In disarming Peter, Christ disarmed all Christians.”

In fact, nonviolence was one of the defining characteristics of the first-century church, even in the face of unimaginable persecution.

But Jesus isn’t through yet. In the Gospel of Luke, we’re told Jesus reaches out and heals the man who Peter struck with his sword.

Do you understand the gravity of what has just taken place? In the final hours of His life, Jesus healed someone who was sent to deliver Him over to be crucified.

Earlier in his ministry, a religious man once asked Jesus, “What’s the greatest commandment?”

And Jesus replied, “Love your God with all your heart, soul, and mind” (Mt. 22:37)

Jesus could’ve stopped there. After all, the man asked for the greatest commandment.

But Jesus knew telling people to love God wasn’t enough.

In the name of God, we launched the Crusades and the Spanish Inquisition.
In the name of God, we slaughtered millions of Native Americans.
In the name of God, we enslaved millions of African-Americans.
In the name of God, we defended segregation.
In the name of God, we turned a blind eye to civilian casualties caused by American wars.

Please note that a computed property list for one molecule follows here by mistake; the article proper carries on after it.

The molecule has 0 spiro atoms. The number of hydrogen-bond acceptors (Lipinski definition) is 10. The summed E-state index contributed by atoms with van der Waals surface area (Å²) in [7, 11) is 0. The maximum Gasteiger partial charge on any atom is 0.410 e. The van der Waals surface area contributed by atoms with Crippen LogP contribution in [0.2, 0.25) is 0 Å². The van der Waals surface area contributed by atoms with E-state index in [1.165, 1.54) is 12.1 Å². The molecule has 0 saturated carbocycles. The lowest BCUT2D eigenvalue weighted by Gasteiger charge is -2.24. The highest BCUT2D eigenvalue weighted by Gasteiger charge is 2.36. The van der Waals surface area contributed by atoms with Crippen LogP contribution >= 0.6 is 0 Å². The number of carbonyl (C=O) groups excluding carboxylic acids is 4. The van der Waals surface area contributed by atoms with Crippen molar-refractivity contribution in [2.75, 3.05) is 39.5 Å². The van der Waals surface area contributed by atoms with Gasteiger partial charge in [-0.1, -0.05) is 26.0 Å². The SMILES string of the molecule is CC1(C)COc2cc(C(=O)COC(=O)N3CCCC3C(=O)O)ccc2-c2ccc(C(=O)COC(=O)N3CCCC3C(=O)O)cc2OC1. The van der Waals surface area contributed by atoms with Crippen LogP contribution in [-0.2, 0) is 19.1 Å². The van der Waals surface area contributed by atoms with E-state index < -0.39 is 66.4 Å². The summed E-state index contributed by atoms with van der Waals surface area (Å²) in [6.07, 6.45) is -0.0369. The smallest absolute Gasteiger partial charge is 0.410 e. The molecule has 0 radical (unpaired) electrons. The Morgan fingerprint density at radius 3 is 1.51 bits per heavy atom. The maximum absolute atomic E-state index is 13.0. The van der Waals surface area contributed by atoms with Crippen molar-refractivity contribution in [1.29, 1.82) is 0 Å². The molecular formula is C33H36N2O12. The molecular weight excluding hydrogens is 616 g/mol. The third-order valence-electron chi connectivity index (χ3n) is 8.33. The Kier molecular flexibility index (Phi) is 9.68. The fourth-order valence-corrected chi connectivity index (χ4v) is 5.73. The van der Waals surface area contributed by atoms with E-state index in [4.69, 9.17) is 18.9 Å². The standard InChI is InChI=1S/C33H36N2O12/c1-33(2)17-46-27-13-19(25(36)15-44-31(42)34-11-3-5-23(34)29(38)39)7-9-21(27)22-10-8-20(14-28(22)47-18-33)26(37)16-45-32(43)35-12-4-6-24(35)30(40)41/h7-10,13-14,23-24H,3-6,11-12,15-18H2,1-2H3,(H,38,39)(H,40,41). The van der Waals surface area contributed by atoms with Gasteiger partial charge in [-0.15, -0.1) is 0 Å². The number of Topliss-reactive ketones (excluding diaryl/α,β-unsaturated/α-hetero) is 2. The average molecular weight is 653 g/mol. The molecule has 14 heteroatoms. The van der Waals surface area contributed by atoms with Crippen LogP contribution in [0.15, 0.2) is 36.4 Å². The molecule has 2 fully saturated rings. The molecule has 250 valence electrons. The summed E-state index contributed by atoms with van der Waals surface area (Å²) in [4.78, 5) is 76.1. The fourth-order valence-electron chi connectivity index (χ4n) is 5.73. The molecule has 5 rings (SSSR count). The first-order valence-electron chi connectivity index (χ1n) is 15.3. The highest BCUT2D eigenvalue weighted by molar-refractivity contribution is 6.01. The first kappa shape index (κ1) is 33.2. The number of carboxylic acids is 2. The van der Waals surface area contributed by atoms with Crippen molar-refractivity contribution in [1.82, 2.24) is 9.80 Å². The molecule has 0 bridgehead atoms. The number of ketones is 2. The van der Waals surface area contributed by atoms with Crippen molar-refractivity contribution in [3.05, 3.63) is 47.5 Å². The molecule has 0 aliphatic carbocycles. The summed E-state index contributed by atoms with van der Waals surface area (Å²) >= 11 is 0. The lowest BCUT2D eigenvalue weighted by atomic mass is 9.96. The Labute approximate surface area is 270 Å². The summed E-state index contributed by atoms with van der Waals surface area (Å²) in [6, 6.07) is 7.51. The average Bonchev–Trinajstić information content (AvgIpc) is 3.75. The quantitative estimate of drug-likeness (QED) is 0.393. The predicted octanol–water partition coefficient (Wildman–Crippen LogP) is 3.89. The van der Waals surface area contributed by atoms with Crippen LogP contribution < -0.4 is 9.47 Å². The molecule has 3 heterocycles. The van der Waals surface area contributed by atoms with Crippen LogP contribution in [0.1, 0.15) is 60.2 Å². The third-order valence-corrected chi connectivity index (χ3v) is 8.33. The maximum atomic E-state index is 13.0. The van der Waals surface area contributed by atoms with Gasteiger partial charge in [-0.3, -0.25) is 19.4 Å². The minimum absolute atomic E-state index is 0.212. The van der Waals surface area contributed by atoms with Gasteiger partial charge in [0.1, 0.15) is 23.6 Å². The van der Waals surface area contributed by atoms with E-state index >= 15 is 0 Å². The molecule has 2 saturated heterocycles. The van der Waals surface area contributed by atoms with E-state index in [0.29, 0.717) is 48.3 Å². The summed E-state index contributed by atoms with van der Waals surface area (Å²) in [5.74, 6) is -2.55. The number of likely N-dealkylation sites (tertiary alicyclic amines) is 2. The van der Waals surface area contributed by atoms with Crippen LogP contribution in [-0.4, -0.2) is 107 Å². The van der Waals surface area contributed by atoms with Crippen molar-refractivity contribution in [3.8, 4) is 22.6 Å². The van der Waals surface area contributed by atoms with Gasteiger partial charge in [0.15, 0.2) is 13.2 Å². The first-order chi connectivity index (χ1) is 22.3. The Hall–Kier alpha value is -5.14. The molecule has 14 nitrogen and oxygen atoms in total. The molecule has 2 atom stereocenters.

When people are driven solely by their devotion to a god, bad things tend to follow.

And that’s why Jesus gave the man not one, but two, “greatest commandments.”

He continues, “And the second is like it: ‘Love your neighbor as yourself.”

You can’t love this God without loving people.

Peter was driven by a love of a God to swing his sword, but he had dismissed his love for people.

A few hours earlier, during the Last Supper, Jesus reiterated this command by saying, “This is my commandment, that you love another as I have loved you.”

In the chaos, the disciples scattered.
The Roman troops shackle Jesus and lead him toward his trial – a cosmic confrontation between kingdoms that will reverberate throughout history.


The revolution has only just begun.

The story concludes in The Last Week: The Revolutionary Final Hours of Jesus.